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strangely warmed
By Andrew Rumsey
More strange warmings here
It's trad, dad
January 2001

Perhaps the most remarkable thing about working in the Church of England – apart, that is, from the strange sense of impending doom that arrives unbidden at about 6pm each Saturday evening – is the sheer history behind everything one encounters, whether creeds or church hall curtains.

In church, the former things do not pass away, but become gradually more sacred every year; until life becomes so full of former things that there is precious little space for anything else. This is especially true of the sort of former things one would rather do without, as any minister knows who has tried to shift the odd pew or who gently suggests that the dried flowers in the vestry – which have been drying nicely since about 1980 – might now be removed.

The Church has a peculiar Midas-like gift for transforming everything it touches into tradition; and I always find it a little odd that St Paul doesn't list this alongside all the other gifts in 1 Corinthians 12&13: "Where there are prophecies, they will cease; where there are tongues, they will be stilled; but where there are curious Bible posters of Orang-u-tangs or soft-focus kittens in a basket, they will remain..."

Do something in church and it immediately has meaning; and if something has meaning, it is extremely hard to get rid of.

If you doubt the tyranny of this simple truth, I suggest that, at nightfall, you stroll down to your nearest church, where you will espy assorted clergy scuttling to the tip under cover of darkness, bent double with armfuls of dried flowers, crockery, banners and old pianos.

However, even the most ancient customs of the Church – raffles, for example, or Brazilian Blend coffee – cannot hold a candle to that of liturgy: the historic form of Christian worship.

Recently in the headlines with the introduction of the new Anglican prayer book, Common Worship, liturgy is a tradition worth getting worked up about. Indeed, it has been so closely tended that, in the unlikely event of a second-century Godfather like Justin Martyr popping today into an average eucharist, the chances are he wouldn't be entirely baffled by the proceedings (and glad, no doubt, to see the coffee cups he purchased still in use.)

Liturgy, it has to be said, is not an attractive word: like its ugly sister "synod", it has that damp, churchy quality that rarely lightens the mood or gladdens the heart when casually inserted into conversation.

This partly explains why informal churches sometimes pretend not to have a liturgy; thinking that, because prayers are off-the-cuff, they are automatically of-the-Spirit. This is of course mistaken; all worship has a liturgy whether you are BCP or strictly OHP, and good liturgy simply seeks to ensure that a service resembles a decent play rather than an out-take from "Whose Line is it Anyway?"

Because it is best to train the Church's gift for tradition rather than let it run wild and scare off all the visitors, liturgy is essentially a good thing. Over the last century, what became known as the Liturgical Movement – also a patent cure for sciatica – has seen a wholesale re-discovery of the early Church's patterns of worship and the laudable attempt to renew modern services in their light.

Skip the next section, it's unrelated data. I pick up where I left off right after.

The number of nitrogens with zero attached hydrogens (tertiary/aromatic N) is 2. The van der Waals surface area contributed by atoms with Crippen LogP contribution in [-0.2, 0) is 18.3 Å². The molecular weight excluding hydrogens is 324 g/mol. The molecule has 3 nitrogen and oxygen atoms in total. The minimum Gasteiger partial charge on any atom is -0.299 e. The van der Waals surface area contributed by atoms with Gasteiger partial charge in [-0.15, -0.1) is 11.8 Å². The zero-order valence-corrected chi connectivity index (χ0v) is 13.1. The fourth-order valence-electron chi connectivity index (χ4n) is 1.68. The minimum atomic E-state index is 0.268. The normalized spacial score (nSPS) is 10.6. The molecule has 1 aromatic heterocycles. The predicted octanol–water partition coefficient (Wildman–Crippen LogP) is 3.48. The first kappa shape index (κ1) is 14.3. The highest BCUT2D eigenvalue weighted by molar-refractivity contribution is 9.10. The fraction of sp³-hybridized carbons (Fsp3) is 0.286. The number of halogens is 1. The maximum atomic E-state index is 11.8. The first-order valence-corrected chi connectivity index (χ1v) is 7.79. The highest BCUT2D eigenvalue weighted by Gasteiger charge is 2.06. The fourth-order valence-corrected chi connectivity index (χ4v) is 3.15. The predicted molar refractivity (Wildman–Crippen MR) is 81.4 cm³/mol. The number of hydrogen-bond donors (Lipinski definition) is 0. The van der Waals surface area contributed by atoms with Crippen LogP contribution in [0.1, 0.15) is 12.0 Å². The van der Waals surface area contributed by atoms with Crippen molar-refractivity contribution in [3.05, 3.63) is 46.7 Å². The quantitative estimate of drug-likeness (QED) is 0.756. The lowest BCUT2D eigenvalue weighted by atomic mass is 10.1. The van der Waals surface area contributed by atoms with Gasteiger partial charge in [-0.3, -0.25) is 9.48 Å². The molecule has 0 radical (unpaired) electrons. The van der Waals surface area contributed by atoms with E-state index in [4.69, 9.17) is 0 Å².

While this can yield record-shop snobbery (liturgists are not dissimilar to David Bowie fans – "yeh, Hippolytus, it's his early stuff you really want"), the movement has borne much fruit; from seminal doorstops such as Dom Gregory Dix's The Shape of the Liturgy, to the ubiquitous chants of Taizé.

Naturally enough, this process of renewal has simmered away within the churches largely unbeknown to the rest of society, which explains both the current dismay in the press about Common Worship and why this is so curious to anyone who has attended church on anything like a regular basis in the last 30-odd years.

Most of the latter are so used to liturgical revision that they wouldn't recognise the language of the Prayer Book if it jumped up and smote them.

To the former, the new liturgy marks the apparent death of England's religious consensus: its common prayer. A tradition, dusty and tucked away in the nation's loft, has been remembered and, with one voice, the media has reacted to Common Worship like an irate PCC and cried "you can't touch that!"

Some of the criticism has been so knee-jerk as to seem dislocated from that other endangered tradition: Common Sense, and a weary C of E might be forgiven for covering its ears and ploughing on regardless (if that isn't physically impossible). After all, the 1662 Prayer Book remains authorised alongside the new material.

But behind the whining there is genuine regret at the perceived loss of wise old words, rich with meaning: and in the arrival of unfamiliar new ones, merely a confirmation that we are now farther from Eden than ever.

Traditions – ancient or modern – are the way in which we gain access to faith; when they are altered or removed, we wonder where on earth God has gone. Truly to lose liturgy would be fatal for an age that already thinks it is left to its own spiritual devices.

The challenge, then, is on for the Church to share its genius for tradition and shape a common prayer worthy of the name, in which the English language once again keeps the promise that the Lord is with us. And also with you.
strangely warmed
Strangely Warmed by Andrew Rumsey is now available as a book.
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